|Consultation:||FYEG General Assembly 2019|
|Agenda item:||2 Resolutions|
|Proposer:||Social Europe Working Group (decided on: 07/17/2019)|
|Replaces:||Toward a Europe that works for all|
Toward a Europe that works for all
After the shockwaves of the global financial crisis swept through Europe,
indicating the unsustainable nature of lax neoliberal economic policies, the
answers ruling decision-makers gave to the crisis further deepened wealth
inequalities through austerity measures. These measures, coupled with other
factors, such as climate change, new technologies, demographic changes, and
globalization, have not only led to very high youth unemployment rates in Europe
(especially in Southern and Eastern European countries) but also to a stance
among political decision-makers that “any job is better than none.” But we need
to focus on qualitative indicators of young people and other vulnerable groups’
work experience, instead of having a fixation merely on quantitative indicators.
The current generation of young people is worse off than their predecessors,
pillars of European welfare states are gradually being deconstructed and labour
deregulations coupled with new technologies are taking us even further away from
a labour market equally benefiting employers and employees.
Young people struggle with a multilayered challenge of making ends meet, finding
affordable housing, studying and gaining experience, and finding meaningful work
that strengthens their skillset while making it easier for them to navigate the
labour market. In certain European states wage growth only slowly follows the
growth of productivity, or outright stagnates, making the gap between the level
of productivity and wage levels high. This means that while economic growth is
continuous, the benefits of the prosperity of said growth are not fairly
redistributed in society - the producers of the increased output see little
benefit of their increased production. Meanwhile, income inequality remained
high in most European states in the last years, putting young employees, usually
at the lower end of the wage table, into precarious situations.
We need labour policies that take young people seriously, do not discriminate
against youth, support the development of young people’s skillset, personality
and responsibilities, and that consider megatrends that impact work realities
such as climate change, globalization, demographic changes and automation. And
we need a Europe that treats its citizens on the basis of equity and advances
In order to combat the negative effects of the deregulation of the labour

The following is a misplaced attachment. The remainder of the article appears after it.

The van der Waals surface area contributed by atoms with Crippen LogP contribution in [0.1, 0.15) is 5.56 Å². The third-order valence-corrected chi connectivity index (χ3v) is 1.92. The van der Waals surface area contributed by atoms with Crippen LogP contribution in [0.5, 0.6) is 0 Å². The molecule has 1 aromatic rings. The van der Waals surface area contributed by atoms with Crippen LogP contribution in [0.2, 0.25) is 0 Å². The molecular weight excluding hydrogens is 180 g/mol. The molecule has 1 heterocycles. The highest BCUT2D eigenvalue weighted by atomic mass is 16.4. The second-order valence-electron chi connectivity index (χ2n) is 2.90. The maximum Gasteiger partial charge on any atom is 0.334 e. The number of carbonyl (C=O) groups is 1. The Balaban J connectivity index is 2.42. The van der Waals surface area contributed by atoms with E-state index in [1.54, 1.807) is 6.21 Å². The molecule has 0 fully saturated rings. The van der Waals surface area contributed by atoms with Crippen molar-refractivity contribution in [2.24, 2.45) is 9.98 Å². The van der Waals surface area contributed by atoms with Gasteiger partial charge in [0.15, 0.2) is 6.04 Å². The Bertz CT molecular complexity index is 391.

market, of the downward wage competition of European states and the
precarisation of working youth, FYEG calls upon the EU, the governments of EU
member states and other European states to:
- Support young jobseekers by providing information and courses on different
types of contracts to avoid widespread exploitation by employers.
- Implement the 2013 European Council recommendation on Youth Guarantee
which serves as a basic guideline to assure a quality job, a quality
traineeship or a quality internship to every young person after their
Ban zero-hour contracts.
- Pay workers for every hour they are required to be available to work
(regardless if they get called to work or not) and have a fixed maximum
number of hours they are required to be available for work written in
their contract. Above this number, they can refuse to work without any
risk to their employment status.
- Reaserch and promote initiatives that would put in place a maximum amount
aloud between the highest and the lowest salary within companies,
organizations and corporations in the private sector.
Ban all unpaid internships.
Not allow internships to replace regular employment contracts and to last
longer than six months (with the option of one prolongation).
Harmonise internship standards across the EU.
Allow trade unions or intern unions to bargain on behalf of interns.
Put in place anonymous complaint systems for employees within independent
local or national labour authorities.
Put legislation in place that requires employers to provide new workers
their contract on the first working day at the latest.
- Recognise platform workers as employees rather than self-employed workers.
- Obligate transnational and international companies and corporations to
respect the national legislation on the human and socialrights of their
Put in place legislation that platform workers receive a compensation that
aligns with the national minimum wage (if such a minimum wage exists).
Require platform companies to insure their workers and their equipment
necessary to carry out the work.
Require platform companies to provide access to the national social
security system, including the pension system to their employees.
Require employers not to pay women* employees less.
Require employers not to pay young people (including minors) less if they
perform the same work as their older colleagues. Union-supported and
regulated wage increases based on the number of years working in a field
or at a workplace will still be permitted.
Extend mandatory parental leave to both parents to incentivize a more
equal share of childcare activities.
Introduce an EU-wide minimum income that differs between member states
based on factors such as cost of living, median income and existing social
This resolution is the product of the conclusions from FYEG's Unconference event in Bologna, Italy that took place in April 2019. The collection of the demands listed above were the collaborative work of Working Group members and the participants of the event.